As reported by the Pakistan Daily times, July 6, Turkish police are blaming Syrian aid workers for the region’s unrest. During a police raid of two humanitarian aid missions in Syria, four foreigners were deported, witnesses said. Although Turkish officials denied the actions as being linked to current nationwide demonstrations, similar cases suggest otherwise.

Another Syrian humanitarian source told the Pakistan Daily Times of two separate cases in the city of Antakya. Near the border with Syria, police detained one Spanish, one German and two British aid workers and interrogated them. After their interrogation they too were deported, the source claims.

The same source tells of another case. June 26, A NGO staff member was forced off the road by unmarked police cars. After trying to run, the NGO staff member was caught and searched. After being detained and interrogated for hours they were transferred to a counter-terrorism unit. The next day, another NGO office undergoing registration was raided by 20 police officers. The police charges state that the office was suspicious of fomenting unrest, the source claims.

Incidence of environmental campaigns to save central Istanbul parks happening during the registration of many humanitarian offices have led Turkish officials to blame public unrest on humanitarian aid groups. As a result, unregistered humanitarian aid missions should stop working in Turkey, the source claims.

“With only six NGOs receiving working permits thus far, and so many others waiting in line”, it is unlikely that the foreign aid will be able to prosper any time soon, the source infers.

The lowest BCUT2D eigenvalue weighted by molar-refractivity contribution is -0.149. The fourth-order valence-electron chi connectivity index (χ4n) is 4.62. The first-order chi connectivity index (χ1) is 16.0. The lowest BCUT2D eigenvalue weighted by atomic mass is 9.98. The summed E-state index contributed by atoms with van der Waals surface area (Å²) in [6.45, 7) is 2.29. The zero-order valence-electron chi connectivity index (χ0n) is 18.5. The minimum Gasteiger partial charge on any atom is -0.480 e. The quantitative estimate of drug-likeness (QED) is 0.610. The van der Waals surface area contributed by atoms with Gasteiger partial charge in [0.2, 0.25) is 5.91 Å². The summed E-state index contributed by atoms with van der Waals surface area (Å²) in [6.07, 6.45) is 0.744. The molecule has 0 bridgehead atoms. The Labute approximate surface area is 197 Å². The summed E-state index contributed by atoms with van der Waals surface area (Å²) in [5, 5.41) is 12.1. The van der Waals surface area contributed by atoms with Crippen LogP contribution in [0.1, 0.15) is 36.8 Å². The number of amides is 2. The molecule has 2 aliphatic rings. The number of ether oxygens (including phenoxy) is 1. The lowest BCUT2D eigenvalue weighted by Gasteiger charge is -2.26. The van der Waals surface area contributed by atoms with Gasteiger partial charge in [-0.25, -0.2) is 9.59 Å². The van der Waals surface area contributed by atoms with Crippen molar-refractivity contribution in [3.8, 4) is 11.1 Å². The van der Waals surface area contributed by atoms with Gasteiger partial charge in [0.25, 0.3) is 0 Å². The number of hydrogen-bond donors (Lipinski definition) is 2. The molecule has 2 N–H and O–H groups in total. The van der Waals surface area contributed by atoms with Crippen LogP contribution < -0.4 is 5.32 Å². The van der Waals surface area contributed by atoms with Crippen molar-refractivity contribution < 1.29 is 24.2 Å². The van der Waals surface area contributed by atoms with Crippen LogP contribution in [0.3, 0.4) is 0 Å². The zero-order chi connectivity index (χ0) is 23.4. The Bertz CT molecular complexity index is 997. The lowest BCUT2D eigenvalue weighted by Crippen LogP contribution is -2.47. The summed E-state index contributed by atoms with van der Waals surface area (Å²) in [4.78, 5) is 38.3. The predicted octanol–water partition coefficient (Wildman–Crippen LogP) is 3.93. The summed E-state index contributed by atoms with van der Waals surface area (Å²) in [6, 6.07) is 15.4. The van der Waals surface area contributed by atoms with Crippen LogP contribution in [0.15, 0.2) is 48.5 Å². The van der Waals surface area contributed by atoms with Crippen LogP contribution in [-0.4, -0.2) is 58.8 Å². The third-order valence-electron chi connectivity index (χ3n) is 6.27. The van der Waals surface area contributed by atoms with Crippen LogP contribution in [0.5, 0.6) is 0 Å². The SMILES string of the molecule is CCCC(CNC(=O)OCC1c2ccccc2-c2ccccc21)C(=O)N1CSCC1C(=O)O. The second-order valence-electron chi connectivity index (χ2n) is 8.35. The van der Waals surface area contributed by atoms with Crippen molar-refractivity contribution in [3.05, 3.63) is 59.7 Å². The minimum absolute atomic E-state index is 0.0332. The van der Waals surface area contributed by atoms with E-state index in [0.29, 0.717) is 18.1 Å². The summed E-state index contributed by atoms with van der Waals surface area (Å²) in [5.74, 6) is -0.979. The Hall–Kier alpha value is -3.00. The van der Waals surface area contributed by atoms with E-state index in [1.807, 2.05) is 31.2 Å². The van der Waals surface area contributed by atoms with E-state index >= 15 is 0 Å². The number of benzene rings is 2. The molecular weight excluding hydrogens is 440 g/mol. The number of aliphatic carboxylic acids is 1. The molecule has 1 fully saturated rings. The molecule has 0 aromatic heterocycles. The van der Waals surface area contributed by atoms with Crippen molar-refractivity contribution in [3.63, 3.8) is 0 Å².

Requests for ‘Humanitarian Pause’

In addition to the deportation of Syrian aid workers and halting of NGO humanitarian progress in Turkey, there are suggestions of a wide spread humanitarian pause for all Syrian cross-border humanitarian workers.

In response to the increased number of deaths in Syria between March 2011, and April 2013, UN Humanitarian chief, Valerie Amos requested a ‘humanitarian pause’ for all aid workers in Syria to promote aid access and appropriate cross border operations.

Amos was quoted by as saying “The security, economic, political, social, development and humanitarian consequences of this crisis are extremely grave and its human impact immeasurable in terms of the long term trauma and emotional impact on this and future generations of Syrians”.

Halting the $3.1billion of aid to the estimated 6.8 million Syrians and bordering regions needing assistance would prevent any further negative consequences for workers, Amos suggested. reported Amos’ seriousness about temporary halt to aid and the importance of cross-border aid when “appropriate”.

Although, as reported by, the Syrian ambassador to the UN claims to be shouldering the responsibility and duty of its people, prevention of humanitarian safety and aid efforts creates yet a another road block for the thousands of Syrians needing assistance. As reported by, the Syrian government strongly opposes any international cross-border operations.

Like the Turkish government officials, Syria now has blocked Syrian humanitarian efforts.

– Danielle Doedens

Sources: RT, Daily Times
Photo: Idea Stream

Last week the U.N. office of the High Commissioner for Refugees (syrian-child_refugee_war_syria_global_poverty_development_undp_optUNHCR) said more than 1.5 million Syrian civilians had fled their country to escape the civil war that had been raging there for almost two years. Dan McNorton, a spokesman for the UNHCR, said the actual number of refugees is probably much higher due to concerns some Syrians have regarding registration. In addition, approximately 4 million people have been internally displaced since the beginning of the conflict. So what does this mean for the Syrian people who are now refugees? What can be expected in the life of a refugee?

The UNHCR defines a refugee as a person who,